News & Events

It’s Time to Brush Up On Your Soft Skills in the Age of Remote Working, Part 1


Employment & Learning

YWCA Saskatoon’s Employment and Learning Centre remains closed for in-person programs in light of the Coronavirus (COVID-19) situation.  We will continue to provide remote services via email, telephone, and social media (Facebook).

We believe it is important to maintain your job search momentum. As such the Employment and Learning Centre will offer you daily job search advice and support that you can complete from home.

Today’s post is another post in the series….

Any remaining doubts about the value of soft skills were likely abandoned in recent months as the pandemic forced the country to dramatically change its work practices overnight.

As companies began adjusting to the new normal, their staff were often challenged to demonstrate soft skills like resilience, empathy and agility while completely overhauling their communication, collaboration and other standard work habits.

In recent years, many Canadian employers have increased their emphasis on these soft skills, often citing the potential for disruption and uncertainty. Those efforts have been largely validated by the recent coronavirus outbreak.

According to a 2018 survey of business leaders by the Business Council of Canada, industry-specific knowledge and experience weren’t among the top five most important attributes of an entry-level hire. Instead, employers listed collaboration, communication, problem solving, analytical capabilities and resiliency as their top priorities. Furthermore, industry-specific knowledge and experience only ranked fourth among the attributes employers were most interested in among mid-level hires.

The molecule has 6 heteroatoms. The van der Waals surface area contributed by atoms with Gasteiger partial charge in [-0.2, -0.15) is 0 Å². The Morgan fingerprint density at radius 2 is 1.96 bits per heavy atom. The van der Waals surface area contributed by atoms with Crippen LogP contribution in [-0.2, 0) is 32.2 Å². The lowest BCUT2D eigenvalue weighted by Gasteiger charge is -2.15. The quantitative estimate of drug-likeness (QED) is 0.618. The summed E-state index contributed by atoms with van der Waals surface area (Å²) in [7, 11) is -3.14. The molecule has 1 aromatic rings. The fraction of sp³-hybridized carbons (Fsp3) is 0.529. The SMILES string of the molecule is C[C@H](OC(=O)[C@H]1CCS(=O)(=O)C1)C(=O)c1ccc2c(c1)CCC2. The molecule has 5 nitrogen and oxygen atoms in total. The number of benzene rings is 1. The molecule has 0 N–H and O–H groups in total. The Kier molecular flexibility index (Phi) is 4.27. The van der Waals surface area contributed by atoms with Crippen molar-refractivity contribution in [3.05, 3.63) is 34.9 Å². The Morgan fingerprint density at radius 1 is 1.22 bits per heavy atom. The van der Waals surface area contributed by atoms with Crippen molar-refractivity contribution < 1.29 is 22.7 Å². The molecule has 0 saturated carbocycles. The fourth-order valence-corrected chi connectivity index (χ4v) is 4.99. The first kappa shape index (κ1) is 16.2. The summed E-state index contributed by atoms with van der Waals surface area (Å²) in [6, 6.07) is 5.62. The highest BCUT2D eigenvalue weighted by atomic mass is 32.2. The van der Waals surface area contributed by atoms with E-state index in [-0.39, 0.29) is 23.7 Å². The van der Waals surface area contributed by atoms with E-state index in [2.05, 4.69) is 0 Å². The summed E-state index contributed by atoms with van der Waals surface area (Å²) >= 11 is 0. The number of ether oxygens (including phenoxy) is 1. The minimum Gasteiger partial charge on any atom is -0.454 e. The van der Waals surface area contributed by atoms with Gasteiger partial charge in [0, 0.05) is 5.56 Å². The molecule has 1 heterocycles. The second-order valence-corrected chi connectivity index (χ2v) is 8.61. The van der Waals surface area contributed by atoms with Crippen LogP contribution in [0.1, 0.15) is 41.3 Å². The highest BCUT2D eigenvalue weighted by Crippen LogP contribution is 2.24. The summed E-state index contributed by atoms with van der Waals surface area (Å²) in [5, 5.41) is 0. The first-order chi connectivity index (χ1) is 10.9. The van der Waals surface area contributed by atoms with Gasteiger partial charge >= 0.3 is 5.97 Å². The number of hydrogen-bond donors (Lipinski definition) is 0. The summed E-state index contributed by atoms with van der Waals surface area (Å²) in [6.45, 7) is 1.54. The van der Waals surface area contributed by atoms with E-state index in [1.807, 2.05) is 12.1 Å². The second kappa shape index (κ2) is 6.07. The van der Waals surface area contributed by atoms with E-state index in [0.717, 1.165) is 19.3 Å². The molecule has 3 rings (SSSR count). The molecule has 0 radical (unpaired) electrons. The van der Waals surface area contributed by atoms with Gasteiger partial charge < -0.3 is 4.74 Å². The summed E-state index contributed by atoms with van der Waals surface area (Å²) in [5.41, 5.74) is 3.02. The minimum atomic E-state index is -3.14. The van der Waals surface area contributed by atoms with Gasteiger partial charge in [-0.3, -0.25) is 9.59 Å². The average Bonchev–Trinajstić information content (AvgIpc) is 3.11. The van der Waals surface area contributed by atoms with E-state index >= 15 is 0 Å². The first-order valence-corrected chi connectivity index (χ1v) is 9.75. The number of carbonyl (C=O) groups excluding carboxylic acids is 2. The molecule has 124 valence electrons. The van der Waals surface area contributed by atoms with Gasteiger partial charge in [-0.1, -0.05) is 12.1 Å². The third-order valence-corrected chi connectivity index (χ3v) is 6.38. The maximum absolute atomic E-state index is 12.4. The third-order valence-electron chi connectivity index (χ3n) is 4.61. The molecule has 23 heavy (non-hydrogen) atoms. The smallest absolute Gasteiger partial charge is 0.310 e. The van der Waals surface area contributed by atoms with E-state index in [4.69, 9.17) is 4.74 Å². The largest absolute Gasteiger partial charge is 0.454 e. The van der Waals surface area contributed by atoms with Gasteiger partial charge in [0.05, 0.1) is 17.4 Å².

Employees and candidates alike ranked having a “purpose-driven and caring mindset” as the No. 1 trait they wanted to see in their leaders, followed by an embrace of technology and agility, according to a recent study by LinkedIn. LinkedIn’s Canada Country Manager, Jonathan Lister, believes the data reflect how a new generation of employees is demanding a new type of leader, and the value of those traits has been validated by the pandemic.

“Employees expect leaders to be inspiring, to be emotionally intelligent, to have good listening and communication skills,” he says. “I think they’ve become more important because the workplace has changed reasonably significantly and continues to change.”

According to Mr. Lister, demand for skills training through the LinkedIn Learning platform has increased five-fold over the past year. Today, the most in-demand LinkedIn Learning programs offer training on less traditional workplace skills, such as mindfulness and stress management, how to give and receive feedback, and change management.

“With coronavirus, we’re getting a mix of personal and professional topics in the workplace in ways we haven’t before, and I think that’s putting more emphasis on the requirement for soft skills,” Mr. Lister adds. “The ones who have invested early in both hard-skills and soft-skills training have probably benefited the most.”

 Your Employment and Learning staff are working remotely through email or over the telephone.  Should you have any questions about resumes, job interviews, job interview questions, how to prepare, or how to answer those difficult questions, feel free to contact any of your Employment and Learning staff for support.  You can reach us at:

  • (306) 986-2873 [Telephone]
  • [Email].

Stay motivated; stay healthy as you achieve your employment goals.

 You can view the full original article by Jared Lindzon at The Globe and Mail, at: